A more common fear I encounter is that the Sacrament will become less special if we celebrate it more frequently. I have two responses to that: First, part of me wonders if that actually wouldn’t be such a bad thing. There is, after all, something very ordinary, very common about the Lord’s Supper. As William H. Willimon observes in his book Sunday Dinner, Jesus specializes in “taking the stuff of everyday life … and using them to help us see the presence of God in our midst” (p. 25). Have we made the elements of the Lord’s Supper “too special,” leading us to think we require “special things” in order to encounter God?

Second, it occurs to me that doing something frequently does not automatically make it less meaningful. The late Harry Boonstra expresses this in a memorable way in the winter 1997 issue of Calvin Theological Seminary’s Forum: “It’s strange that we use this argument about the Lord’s Supper [that increased frequency will make it less meaningful] and not about preaching or praying or singing… It certainly is possible to pray or to sing thoughtlessly and carelessly. But the solution is not to sing less frequently … but to sing with conviction and devotion.” Both the Word and the Sacrament are means of grace God uses to bring his Gospel message to us, yet no one argues we should hear less preaching of the Word for fear it’s becoming less meaningful. (Frankly, between hearing a sermon or joining others for a meal, I’d probably tire less quickly of the latter than the former!)

Think about how we need to eat healthy food throughout the day – typically three meals with additional beverages and snacks in between. Sometimes these are memorable occasions; most often they are routine. Regardless, we eat and drink because our physical bodies need the nutrition. It turns out that our spiritual life “needs feeding and nourishment just as much as our physical life,” as Howard Vanderwell observes in Living and Loving Life, and “much of that kind of nourishment comes from the Lord’s table… Speaking of our need of such nourishment, John Calvin said, ‘Our faith is slight and feeble and unless it be propped on all sides and sustained by every means, it trembles, wavers, totters, and at last gives way.’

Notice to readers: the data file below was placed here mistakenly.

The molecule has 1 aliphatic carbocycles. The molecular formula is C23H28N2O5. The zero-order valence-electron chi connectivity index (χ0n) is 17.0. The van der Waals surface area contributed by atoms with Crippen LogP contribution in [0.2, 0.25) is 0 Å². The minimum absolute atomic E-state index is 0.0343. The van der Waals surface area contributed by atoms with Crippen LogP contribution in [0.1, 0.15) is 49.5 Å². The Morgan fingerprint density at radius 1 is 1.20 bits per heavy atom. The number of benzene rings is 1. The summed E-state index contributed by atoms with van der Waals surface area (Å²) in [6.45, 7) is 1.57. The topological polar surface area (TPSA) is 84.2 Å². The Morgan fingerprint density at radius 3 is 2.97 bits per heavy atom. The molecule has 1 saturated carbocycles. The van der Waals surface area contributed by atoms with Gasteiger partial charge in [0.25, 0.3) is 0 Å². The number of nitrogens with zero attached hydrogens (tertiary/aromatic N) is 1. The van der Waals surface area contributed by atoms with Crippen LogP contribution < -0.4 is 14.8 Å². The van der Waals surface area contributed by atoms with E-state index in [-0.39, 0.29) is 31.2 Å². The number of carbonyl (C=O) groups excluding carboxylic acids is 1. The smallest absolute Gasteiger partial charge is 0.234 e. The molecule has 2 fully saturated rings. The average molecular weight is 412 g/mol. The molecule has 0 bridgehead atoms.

“And so we come to the table: A 72-year-old woman with all her struggles, a young father trying to find balance in life, an 80-year-old still vibrant and eager to be nourished, a teen whose faith is growing, and an 8-year-old boy who knows for sure that Jesus loves him” (p. 71; the quote from Calvin comes from his Institutes of the Christian Religion 4.14.3). They all come (as do I) needing this very ordinary yet also very good food to sustain our spiritual lives.

The advantages of celebrating the Lord’s Supper more frequently outweigh any disadvantages. Why are we content with depriving ourselves or our children or new, freshly baptized believers of the nourishment God longs to give us?

Encountering Jesus at his table more frequently (part 1)

The story of Jesus’ post-resurrection encounter with the disciples on their way to Emmaus is one of my favorite Gospel stories. It begins with despair and ends with joy. It fills me with hope to see Jesus patiently, graciously walking with people even when they’re going in the wrong direction. It’s a story that speaks directly to my heart.

There’s a part of the story, however, that challenges part of my Reformed convictions. Each time I read it, I wonder, “Why don’t the Graphic found with Googledisciples recognize Jesus until he breaks bread?” Christ walking alongside them, Christ rebuking them, Christ opening Scripture to them… At none of those points does Jesus open their eyes. Rather, it’s the table that becomes the place of recognition. My Reformed heritage emphasizes the supremacy of the Word – and rightly so, in my humble opinion. Our belief in the authority of Scripture is evident in our teaching and even in how the pulpit is front and center in most churches in the Reformed tradition. Yet the eyes of the disciples in Emmaus are not opened by the explanation of the authoritative Word (by the Word made flesh, no less!) but by the breaking of the bread.